This contains spoilers for Season 3 of Black Sails
Season 3 of Black Sails has been the best so far. Here’re the top 5 best episodes and top 5 best characters that made the season as good as it was.
Top 5 Episodes:
The episode starts with Flint and Vane in Miranda’s home, having an unexpected discussion on the perks of domesticity for pirates. This was a soft way to open the episode that would otherwise change so much for the characters. After that, the episode gets much more intense. We finally learn Jack’s story and what made him become a pirate. It was a great scene that showed Jack’s surprising intelligence and left Rogers with little to say. The smug look Jack gives Rogers when Flint and Vane lead a rescue mission was perfect. The rescue mission itself clearly went south. After a tender moment between Jack and Anne, the English troops arrive and Vane sacrifices himself so the others can get away. The episode ends with Vane and Eleanor face to face for the first time since the end of Season 2. The silence between them was in contrast to the otherwise dialogue-heavy episode, and a great way to build up suspense for the next episode.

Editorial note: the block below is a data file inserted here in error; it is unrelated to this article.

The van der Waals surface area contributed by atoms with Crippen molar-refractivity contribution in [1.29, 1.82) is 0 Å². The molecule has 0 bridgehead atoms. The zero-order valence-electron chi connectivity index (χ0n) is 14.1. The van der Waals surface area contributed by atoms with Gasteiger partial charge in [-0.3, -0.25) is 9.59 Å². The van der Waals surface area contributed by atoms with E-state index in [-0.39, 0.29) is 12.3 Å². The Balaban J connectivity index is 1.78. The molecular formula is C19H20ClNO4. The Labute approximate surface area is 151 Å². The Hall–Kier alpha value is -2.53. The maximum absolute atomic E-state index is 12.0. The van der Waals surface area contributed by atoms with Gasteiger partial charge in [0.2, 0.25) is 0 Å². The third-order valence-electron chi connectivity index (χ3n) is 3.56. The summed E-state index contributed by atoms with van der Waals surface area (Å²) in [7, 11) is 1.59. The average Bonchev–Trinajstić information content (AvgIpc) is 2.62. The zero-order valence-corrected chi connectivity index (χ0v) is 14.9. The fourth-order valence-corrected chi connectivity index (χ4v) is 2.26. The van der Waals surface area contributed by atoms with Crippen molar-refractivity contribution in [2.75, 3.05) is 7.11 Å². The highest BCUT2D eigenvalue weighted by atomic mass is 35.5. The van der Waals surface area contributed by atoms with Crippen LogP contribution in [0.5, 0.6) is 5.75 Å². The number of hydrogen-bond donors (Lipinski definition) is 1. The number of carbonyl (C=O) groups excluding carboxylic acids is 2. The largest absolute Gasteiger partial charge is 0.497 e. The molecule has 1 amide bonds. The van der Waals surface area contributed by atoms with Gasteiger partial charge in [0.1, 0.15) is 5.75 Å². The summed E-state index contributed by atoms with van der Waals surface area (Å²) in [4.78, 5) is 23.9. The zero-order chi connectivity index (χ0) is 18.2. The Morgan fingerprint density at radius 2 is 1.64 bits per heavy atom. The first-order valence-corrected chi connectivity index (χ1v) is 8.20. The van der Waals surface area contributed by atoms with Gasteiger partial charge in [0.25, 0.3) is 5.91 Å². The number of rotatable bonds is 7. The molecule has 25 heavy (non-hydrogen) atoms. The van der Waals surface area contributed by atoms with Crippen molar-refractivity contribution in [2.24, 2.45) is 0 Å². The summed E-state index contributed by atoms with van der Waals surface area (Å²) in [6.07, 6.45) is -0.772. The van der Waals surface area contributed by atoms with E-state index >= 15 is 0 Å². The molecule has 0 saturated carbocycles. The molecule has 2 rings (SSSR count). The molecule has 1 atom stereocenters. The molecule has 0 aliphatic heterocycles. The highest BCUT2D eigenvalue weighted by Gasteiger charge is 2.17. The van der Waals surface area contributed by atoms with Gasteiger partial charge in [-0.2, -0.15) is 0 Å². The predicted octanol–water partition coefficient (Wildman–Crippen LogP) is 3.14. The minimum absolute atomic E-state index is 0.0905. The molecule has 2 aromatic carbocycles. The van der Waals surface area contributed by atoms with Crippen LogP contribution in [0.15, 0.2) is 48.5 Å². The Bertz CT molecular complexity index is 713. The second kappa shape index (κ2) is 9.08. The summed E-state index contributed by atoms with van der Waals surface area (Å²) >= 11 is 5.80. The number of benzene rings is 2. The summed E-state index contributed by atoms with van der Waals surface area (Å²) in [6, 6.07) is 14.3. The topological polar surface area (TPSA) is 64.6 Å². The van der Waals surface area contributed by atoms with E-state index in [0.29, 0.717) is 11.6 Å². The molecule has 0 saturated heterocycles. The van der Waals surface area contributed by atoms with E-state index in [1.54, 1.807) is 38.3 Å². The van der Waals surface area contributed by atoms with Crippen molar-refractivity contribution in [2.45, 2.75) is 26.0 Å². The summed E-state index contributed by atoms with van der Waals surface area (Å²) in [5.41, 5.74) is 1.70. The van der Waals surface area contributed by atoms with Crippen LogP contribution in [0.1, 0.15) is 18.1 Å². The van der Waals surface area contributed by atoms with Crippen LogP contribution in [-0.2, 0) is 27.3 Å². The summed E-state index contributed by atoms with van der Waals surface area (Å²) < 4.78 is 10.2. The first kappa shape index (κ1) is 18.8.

After Eleanor put a ransom on Vane’s head, he is, of course, hiding out with his best friend, Jack. After Jack shoots someone point-blank in the head for asking him to turn over Vane, there was a loving goodbye between the two of them (“Godspeed Charles” “F*ck you, Jack”). It’s sad that after this episode, they would only meet one more time and then briefly. Their unusual friendship was one of the best parts of the show, so I’m glad we got to see some of that in Season 3. Vane’s plan of setting a boat on fire and sending it to attack the English ships was a great nod to the real life Captain Vane, who did just that. Flint’s crew meanwhile is being held captive on a mysterious island (hmm, could it be?) by escaped slaves. Flint is still hallucinating about Miranda, but opens up a bit to Silver. I loved Flint’s quote comparing Billy’s plan to fight his way out of there to Silver’s plan to talk his way out of there because it demonstrates the dichotomy between the two characters that will come to be important leading up to the events of Treasure Island.